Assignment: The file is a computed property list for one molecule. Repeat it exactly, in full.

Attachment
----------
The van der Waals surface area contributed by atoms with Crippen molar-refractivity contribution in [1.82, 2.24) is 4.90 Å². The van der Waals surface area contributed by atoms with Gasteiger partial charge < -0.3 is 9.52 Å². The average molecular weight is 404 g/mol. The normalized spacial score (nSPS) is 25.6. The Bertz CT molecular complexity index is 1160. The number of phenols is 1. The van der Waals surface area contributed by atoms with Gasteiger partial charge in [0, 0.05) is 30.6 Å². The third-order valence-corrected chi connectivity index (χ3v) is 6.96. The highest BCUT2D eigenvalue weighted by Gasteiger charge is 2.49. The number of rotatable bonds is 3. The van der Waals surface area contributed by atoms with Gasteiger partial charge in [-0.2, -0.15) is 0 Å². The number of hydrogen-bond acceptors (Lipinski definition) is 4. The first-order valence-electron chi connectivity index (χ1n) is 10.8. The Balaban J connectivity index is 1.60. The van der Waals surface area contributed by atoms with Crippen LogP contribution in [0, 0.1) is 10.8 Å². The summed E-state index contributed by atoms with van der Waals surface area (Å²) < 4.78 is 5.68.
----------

The van der Waals surface area contributed by atoms with Crippen molar-refractivity contribution in [1.82, 2.24) is 4.90 Å². The van der Waals surface area contributed by atoms with Gasteiger partial charge < -0.3 is 9.52 Å². The average molecular weight is 404 g/mol. The normalized spacial score (nSPS) is 25.6. The Bertz CT molecular complexity index is 1160. The number of phenols is 1. The van der Waals surface area contributed by atoms with Gasteiger partial charge in [0, 0.05) is 30.6 Å². The third-order valence-corrected chi connectivity index (χ3v) is 6.96. The highest BCUT2D eigenvalue weighted by Gasteiger charge is 2.49. The number of rotatable bonds is 3. The van der Waals surface area contributed by atoms with Gasteiger partial charge in [-0.2, -0.15) is 0 Å². The number of hydrogen-bond acceptors (Lipinski definition) is 4. The first-order valence-electron chi connectivity index (χ1n) is 10.8. The Balaban J connectivity index is 1.60. The van der Waals surface area contributed by atoms with Crippen LogP contribution in [0, 0.1) is 10.8 Å². The summed E-state index contributed by atoms with van der Waals surface area (Å²) < 4.78 is 5.68.